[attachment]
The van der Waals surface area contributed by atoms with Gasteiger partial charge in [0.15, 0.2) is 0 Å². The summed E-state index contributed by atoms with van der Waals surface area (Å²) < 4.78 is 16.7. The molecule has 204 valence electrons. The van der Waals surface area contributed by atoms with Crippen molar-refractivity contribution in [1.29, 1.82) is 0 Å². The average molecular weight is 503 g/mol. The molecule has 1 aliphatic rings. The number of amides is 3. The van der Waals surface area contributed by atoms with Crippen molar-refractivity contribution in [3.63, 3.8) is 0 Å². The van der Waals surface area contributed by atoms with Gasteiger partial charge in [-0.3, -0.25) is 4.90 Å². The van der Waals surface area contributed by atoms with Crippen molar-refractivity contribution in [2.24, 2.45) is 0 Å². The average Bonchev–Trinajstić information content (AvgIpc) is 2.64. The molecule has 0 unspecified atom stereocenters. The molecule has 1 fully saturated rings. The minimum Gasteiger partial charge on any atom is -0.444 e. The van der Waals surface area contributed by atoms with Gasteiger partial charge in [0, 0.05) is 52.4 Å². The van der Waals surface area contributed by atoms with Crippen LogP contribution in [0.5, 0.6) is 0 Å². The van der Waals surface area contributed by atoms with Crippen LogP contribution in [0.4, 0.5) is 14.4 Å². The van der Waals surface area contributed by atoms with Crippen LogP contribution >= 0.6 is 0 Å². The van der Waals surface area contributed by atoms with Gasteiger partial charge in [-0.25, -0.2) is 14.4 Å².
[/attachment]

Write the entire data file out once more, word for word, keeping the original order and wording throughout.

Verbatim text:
The van der Waals surface area contributed by atoms with Gasteiger partial charge in [0.15, 0.2) is 0 Å². The summed E-state index contributed by atoms with van der Waals surface area (Å²) < 4.78 is 16.7. The molecule has 204 valence electrons. The van der Waals surface area contributed by atoms with Crippen molar-refractivity contribution in [1.29, 1.82) is 0 Å². The average molecular weight is 503 g/mol. The molecule has 1 aliphatic rings. The number of amides is 3. The van der Waals surface area contributed by atoms with Crippen molar-refractivity contribution in [3.63, 3.8) is 0 Å². The van der Waals surface area contributed by atoms with Gasteiger partial charge in [-0.3, -0.25) is 4.90 Å². The van der Waals surface area contributed by atoms with Crippen molar-refractivity contribution in [2.24, 2.45) is 0 Å². The average Bonchev–Trinajstić information content (AvgIpc) is 2.64. The molecule has 0 unspecified atom stereocenters. The molecule has 1 fully saturated rings. The minimum Gasteiger partial charge on any atom is -0.444 e. The van der Waals surface area contributed by atoms with Gasteiger partial charge in [0, 0.05) is 52.4 Å². The van der Waals surface area contributed by atoms with Crippen LogP contribution in [0.5, 0.6) is 0 Å². The van der Waals surface area contributed by atoms with Crippen LogP contribution in [0.4, 0.5) is 14.4 Å². The van der Waals surface area contributed by atoms with Crippen LogP contribution >= 0.6 is 0 Å². The van der Waals surface area contributed by atoms with Gasteiger partial charge in [-0.25, -0.2) is 14.4 Å².